|Title||Highly Sensitive Method to Isolate Photocurrent Signals from Large Background Redox Currents on Protein-Modified Electrodes|
|Publication Type||Journal Article|
|Year of Publication||2019|
|Authors||Jun, D, J Beatty, T, Bizzotto, D|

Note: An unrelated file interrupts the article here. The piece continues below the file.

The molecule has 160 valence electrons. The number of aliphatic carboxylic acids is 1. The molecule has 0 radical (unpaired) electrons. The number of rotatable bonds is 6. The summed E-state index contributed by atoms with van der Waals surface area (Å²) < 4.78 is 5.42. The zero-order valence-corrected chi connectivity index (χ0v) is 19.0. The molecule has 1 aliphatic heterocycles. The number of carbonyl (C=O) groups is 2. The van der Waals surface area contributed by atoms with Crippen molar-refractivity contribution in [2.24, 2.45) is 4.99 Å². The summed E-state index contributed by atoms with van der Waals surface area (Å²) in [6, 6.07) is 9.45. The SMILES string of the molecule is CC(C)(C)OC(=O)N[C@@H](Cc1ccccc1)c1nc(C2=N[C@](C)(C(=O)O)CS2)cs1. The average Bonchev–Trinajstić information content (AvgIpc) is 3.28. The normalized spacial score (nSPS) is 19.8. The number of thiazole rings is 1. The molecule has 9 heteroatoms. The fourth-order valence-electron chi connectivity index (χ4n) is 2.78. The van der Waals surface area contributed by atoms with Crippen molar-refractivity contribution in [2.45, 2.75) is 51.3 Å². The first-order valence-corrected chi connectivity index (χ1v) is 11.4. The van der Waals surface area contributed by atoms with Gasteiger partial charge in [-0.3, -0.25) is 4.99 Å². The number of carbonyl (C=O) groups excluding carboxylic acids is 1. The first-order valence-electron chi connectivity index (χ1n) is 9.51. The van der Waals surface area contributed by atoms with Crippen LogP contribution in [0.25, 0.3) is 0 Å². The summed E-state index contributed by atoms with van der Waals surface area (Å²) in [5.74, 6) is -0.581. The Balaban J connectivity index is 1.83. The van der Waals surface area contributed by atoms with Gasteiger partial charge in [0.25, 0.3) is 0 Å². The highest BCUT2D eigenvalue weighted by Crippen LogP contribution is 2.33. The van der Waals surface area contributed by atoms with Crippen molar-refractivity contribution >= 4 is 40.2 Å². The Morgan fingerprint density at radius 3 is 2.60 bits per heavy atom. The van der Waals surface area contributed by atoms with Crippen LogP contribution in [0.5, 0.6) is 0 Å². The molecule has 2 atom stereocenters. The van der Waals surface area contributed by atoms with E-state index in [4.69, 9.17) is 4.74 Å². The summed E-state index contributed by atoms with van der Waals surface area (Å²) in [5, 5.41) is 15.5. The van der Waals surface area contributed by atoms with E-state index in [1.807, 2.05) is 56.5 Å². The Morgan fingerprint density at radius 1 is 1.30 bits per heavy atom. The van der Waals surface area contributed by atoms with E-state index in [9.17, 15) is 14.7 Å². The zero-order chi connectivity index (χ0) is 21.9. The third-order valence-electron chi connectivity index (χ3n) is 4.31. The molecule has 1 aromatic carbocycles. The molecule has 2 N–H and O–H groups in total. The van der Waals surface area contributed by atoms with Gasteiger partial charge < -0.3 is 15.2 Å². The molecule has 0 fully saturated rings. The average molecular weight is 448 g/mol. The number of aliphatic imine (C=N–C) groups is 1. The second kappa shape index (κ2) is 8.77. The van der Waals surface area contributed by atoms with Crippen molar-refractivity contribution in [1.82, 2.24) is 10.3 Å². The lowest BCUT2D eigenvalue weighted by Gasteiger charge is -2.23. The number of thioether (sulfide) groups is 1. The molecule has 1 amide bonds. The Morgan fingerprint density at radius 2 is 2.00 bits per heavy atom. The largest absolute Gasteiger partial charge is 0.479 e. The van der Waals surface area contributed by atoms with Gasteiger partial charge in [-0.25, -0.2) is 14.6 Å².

The high quantum efficiency in converting light energy into a charge‐separated state is a major advantage in using photosynthetic proteins in biophotovoltaic applications. Photocurrents are typically measured at open circuit potential (OCP), where the electrochemical redox or faradaic currents are minimized. However, at potentials far from the OCP, the photocurrents produced by the proteins may be impossible to measure against the large background current, owing to electrochemical redox reactions of charge‐transfer mediators and/or sacrificial electron donors. Demonstrated here is a highly sensitive method using a sinusoidal‐modulated intensity of an LED excitation light source to isolate the protein‐based photocurrent component from the total current irrespective of electrode surface coverage. Using a genetically modified photochemical reaction center from Rhodobacter sphaeroides as a proof‐of‐concept, photocurrents up to 104–105 orders of magnitude smaller than the background electrochemical redox current (due to redox reactions directly on the electrode surface) were measured at applied voltages >0.4 V from the OCP. The phase relationship between the optical excitation and photocurrent response was also measured and shown to be analytically useful.